Lawrie (A.C.) Early Scottish Charters (1905)
Rait (Robert) History of Scotland (London, 1914)
Reid (R.C.) Transactions of Dumfrieshire and Galloway Natural History (l 862)
Ritchie (Graeme) The Normans in Scotland (Edinburgh, 1954)

Barbour (John) The Bruce, or the Book of the most excellent
& noble prince Robert de Broyss, king of Scots (Ed. W.M. Mackenzie, London, 19O9)
Barron (E.M.) The scottish war of Independence [Carrthers, 1934]
Barrow (G.W.S.) Robert Bruce (University of Califomia Press, 1951)
Bryce (Thos H.) The skull of King Robert the Bruce [<<in Scot. Hist. Review»]

Addington (A C)The royal house of Stuart, the descendants of King James V of Scotland (1974)
Coway (samuel) The Royal House of Stuart [London. 19081
Dianous (Jean-Charles de) A la recherche des ascendants et des descendants français de Marie Stuart [Bull. de l'Ass. Franco-Eccossaise]
Sinclair (Alexander) Geneological descent of the royal line of Bruce (Edinburgh, 1860]
Surenne (Gabriel) : Prospectus of the royal scottish house of Bruce (Edinburgh, 1860]
Weeks (Lyman Horace) : The Book of Bruce: ancestors & descendants of King Rbt of Scotland (New York, 1907)

Given that Robert de Brus is known by contemporary evidence to have
married in 1295 to Maud Fitz Alan, and given the fact that Barrow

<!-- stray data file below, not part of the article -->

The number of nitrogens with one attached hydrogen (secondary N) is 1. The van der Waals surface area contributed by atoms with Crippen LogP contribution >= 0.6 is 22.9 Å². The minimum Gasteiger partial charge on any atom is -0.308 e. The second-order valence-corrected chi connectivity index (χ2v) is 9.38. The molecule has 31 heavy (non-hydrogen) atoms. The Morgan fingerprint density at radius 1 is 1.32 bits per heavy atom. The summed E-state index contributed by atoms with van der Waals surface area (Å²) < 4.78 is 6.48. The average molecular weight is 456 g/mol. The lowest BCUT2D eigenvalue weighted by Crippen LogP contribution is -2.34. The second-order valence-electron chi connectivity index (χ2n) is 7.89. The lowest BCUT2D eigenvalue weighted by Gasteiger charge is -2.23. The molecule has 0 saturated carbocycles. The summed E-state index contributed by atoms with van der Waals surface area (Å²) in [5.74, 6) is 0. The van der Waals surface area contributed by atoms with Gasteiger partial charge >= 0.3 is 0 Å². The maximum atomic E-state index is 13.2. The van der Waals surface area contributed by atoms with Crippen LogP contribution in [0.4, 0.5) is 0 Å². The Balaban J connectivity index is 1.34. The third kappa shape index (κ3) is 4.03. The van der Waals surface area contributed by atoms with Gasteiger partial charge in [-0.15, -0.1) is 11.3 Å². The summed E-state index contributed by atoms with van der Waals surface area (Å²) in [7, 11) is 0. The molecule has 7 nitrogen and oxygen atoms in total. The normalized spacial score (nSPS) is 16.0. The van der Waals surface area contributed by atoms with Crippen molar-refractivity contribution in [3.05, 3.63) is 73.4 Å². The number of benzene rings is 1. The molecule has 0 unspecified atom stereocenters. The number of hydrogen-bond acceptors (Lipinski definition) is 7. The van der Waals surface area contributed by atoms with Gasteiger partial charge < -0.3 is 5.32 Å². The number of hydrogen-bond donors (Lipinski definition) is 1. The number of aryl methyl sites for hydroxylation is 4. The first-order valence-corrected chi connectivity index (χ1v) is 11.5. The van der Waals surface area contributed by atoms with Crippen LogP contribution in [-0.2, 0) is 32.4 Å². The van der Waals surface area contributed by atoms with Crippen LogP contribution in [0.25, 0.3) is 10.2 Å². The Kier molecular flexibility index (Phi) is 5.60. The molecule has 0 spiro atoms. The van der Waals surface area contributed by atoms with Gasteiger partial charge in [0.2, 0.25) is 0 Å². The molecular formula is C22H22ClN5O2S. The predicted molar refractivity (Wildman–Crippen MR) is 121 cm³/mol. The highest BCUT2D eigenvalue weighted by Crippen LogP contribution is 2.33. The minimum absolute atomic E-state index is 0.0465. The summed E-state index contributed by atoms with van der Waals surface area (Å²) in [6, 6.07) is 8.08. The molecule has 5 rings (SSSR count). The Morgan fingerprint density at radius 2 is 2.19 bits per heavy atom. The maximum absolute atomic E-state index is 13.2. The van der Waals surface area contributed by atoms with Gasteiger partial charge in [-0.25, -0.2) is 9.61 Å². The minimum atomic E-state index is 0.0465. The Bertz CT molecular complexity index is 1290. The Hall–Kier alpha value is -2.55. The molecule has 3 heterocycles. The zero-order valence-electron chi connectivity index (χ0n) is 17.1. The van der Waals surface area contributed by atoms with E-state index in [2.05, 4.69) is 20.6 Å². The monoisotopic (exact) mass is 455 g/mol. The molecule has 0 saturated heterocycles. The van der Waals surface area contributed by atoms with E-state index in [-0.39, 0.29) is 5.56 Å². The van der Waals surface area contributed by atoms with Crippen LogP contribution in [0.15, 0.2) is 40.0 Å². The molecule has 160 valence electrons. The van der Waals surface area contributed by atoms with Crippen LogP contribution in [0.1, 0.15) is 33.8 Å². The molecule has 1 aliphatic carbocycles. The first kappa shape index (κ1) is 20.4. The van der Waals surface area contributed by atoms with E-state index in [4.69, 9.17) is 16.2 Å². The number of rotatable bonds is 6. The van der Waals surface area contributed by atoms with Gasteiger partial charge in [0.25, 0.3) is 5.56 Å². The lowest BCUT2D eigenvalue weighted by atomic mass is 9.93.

places the birth of Robert's daughter, Marjorie, in the following year
when Robert and Maud are known to have still been married, I conclude
Maud Fitz Alan is Marjorie de Brus' mother. If so, this would make
Maud Fitz Alan the direct ancestress of the later Stewart Kings of
Scotland. I likewise conclude that the marriage of Robert de Brus and
Maud Fitz Alan ended in divorce sometime in the period, 1296/1302.

Comments are invited.

> Fitz Alan would be ancestress of all the later Stewart Kings of
> Scotland.
>

B.M. Kamp

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Dec 15, 2002, 8:44:00 AM12/15/02
to
Douglas Richardson wrote in his extremely interesting posting on
Maud Fitz Alan, wife of Robert de Brus, Earl of Carrick:

> snip


>
>
> Given that Robert de Brus is known by contemporary evidence to have
> married in 1295 to Maud Fitz Alan, and given the fact that Barrow
> places the birth of Robert's daughter, Marjorie, in the following year
> when Robert and Maud are known to have still been married, I conclude
> Maud Fitz Alan is Marjorie de Brus' mother. If so, this would make
> Maud Fitz Alan the direct ancestress of the later Stewart Kings of
> Scotland. I likewise conclude that the marriage of Robert de Brus and
> Maud Fitz Alan ended in divorce sometime in the period, 1296/1302.